When it was time to whip the cream for the strawberry short cake (I just used store-bought pound cake for the cake, because my time on a Sunday afternoon is worth six dollars), we discovered that my beloved Kitchen Aid standing mixer wouldn’t mix. Nothing we tried made it work. I don’t have another electric mixer. I have one of those hand-cranked rotary beaters, but the model I own was designed for an earlier age when people’s hands were smaller and/or they didn’t mind grating their knuckles into a pulp in the service of whipped cream. Also, the handle is broken off, and the stump is really sharp.

So I resigned myself to forty minutes of whisk action, and started singing a sad song in my head about how Kitchen Aids come and Kitchen Aids go, and all flesh is like grass anyway, and to everything there is a season, turn, turn, turn, only sometimes *sob* the Kitchen Aid  . . . won’t . . . turn . . .

Then I heard a loud whirring sound from the kitchen. My husband had hit the mixer really hard, and it started working again. Lesson learned!*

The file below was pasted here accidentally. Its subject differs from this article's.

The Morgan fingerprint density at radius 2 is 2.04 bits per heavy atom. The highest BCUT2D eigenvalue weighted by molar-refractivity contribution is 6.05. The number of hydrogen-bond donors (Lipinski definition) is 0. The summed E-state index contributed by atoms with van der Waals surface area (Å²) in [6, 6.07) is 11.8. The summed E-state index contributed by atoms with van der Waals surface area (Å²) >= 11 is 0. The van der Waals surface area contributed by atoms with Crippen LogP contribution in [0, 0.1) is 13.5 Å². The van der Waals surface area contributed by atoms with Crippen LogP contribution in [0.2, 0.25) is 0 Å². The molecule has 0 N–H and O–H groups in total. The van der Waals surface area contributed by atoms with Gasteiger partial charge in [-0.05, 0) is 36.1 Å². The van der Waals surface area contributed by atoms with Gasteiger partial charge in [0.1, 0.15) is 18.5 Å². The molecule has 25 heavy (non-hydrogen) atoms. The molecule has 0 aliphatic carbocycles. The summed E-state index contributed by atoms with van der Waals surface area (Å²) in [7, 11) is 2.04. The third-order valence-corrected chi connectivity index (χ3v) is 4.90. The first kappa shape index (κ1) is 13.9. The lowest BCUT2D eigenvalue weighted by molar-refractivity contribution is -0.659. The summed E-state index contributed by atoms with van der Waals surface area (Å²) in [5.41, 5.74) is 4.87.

*The lesson being: Here, have some whipped cream.

Oh, and it was early enough in the week that I thought it would be great to have the kids help with the biscuits. I used this basic recipe, except with some butter and some shortening. Butter gives a better flavor, but shortening makes it lighter.

They used the leftover dough to play a three-hour game of Castlemania. It involves a lot of screaming and, apparently, dough. Within the first hour, Benny (5) had gotten Mickey (6) to marry her, and she was waddling proudly around the house with their first babydoll stuffed under her shirt. By noon, I heard her shrieking, “Mitty! Oh, Mitty! Oh, oh, I’m having the baby!” I asked if everything was okay, and she explained that it was just pretend, so that was okay.

By the next day, they had eleven children, and the twelfth was due at midnight. This was exciting enough, but to make tensions even higher, their pretend Castlemania washing machine was broken!!!!!! Would the repairman get there in time??????

***

MONDAY
French toast casserole; sausages

To break up all the rampant childbearing, we went sledding on Monday, so this was a nice cozy supper afterwards. I followed this basic recipe, but just mixed it up and baked it right away, rather than waiting overnight. Very nice with raspberry jam.